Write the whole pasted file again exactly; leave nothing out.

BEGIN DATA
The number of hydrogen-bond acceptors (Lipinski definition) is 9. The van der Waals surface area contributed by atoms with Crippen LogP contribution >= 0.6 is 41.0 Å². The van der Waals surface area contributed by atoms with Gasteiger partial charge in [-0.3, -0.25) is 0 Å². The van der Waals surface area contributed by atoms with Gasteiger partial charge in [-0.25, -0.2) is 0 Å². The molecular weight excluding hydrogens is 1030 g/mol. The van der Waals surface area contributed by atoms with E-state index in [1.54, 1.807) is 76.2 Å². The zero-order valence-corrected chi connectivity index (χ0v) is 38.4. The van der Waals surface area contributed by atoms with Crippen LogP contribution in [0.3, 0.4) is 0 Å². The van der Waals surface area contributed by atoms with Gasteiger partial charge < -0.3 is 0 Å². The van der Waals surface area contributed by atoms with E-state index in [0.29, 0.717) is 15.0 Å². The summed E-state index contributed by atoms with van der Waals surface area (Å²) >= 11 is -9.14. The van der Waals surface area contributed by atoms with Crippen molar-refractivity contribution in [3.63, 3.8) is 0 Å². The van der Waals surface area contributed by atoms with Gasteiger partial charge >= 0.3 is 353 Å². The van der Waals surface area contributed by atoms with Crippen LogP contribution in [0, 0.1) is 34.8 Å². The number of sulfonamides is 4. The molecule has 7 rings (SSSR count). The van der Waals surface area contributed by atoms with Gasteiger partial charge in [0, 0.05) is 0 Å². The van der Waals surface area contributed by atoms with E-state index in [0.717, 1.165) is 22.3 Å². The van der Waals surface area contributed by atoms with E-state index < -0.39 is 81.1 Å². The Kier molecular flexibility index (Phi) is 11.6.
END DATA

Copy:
The number of hydrogen-bond acceptors (Lipinski definition) is 9. The van der Waals surface area contributed by atoms with Crippen LogP contribution >= 0.6 is 41.0 Å². The van der Waals surface area contributed by atoms with Gasteiger partial charge in [-0.3, -0.25) is 0 Å². The van der Waals surface area contributed by atoms with Gasteiger partial charge in [-0.25, -0.2) is 0 Å². The molecular weight excluding hydrogens is 1030 g/mol. The van der Waals surface area contributed by atoms with E-state index in [1.54, 1.807) is 76.2 Å². The zero-order valence-corrected chi connectivity index (χ0v) is 38.4. The van der Waals surface area contributed by atoms with Crippen LogP contribution in [0.3, 0.4) is 0 Å². The van der Waals surface area contributed by atoms with Gasteiger partial charge < -0.3 is 0 Å². The van der Waals surface area contributed by atoms with E-state index in [0.29, 0.717) is 15.0 Å². The summed E-state index contributed by atoms with van der Waals surface area (Å²) >= 11 is -9.14. The van der Waals surface area contributed by atoms with Crippen molar-refractivity contribution in [3.63, 3.8) is 0 Å². The van der Waals surface area contributed by atoms with Gasteiger partial charge >= 0.3 is 353 Å². The van der Waals surface area contributed by atoms with Crippen LogP contribution in [0, 0.1) is 34.8 Å². The number of sulfonamides is 4. The molecule has 7 rings (SSSR count). The van der Waals surface area contributed by atoms with Gasteiger partial charge in [0, 0.05) is 0 Å². The van der Waals surface area contributed by atoms with E-state index in [0.717, 1.165) is 22.3 Å². The van der Waals surface area contributed by atoms with E-state index < -0.39 is 81.1 Å². The Kier molecular flexibility index (Phi) is 11.6.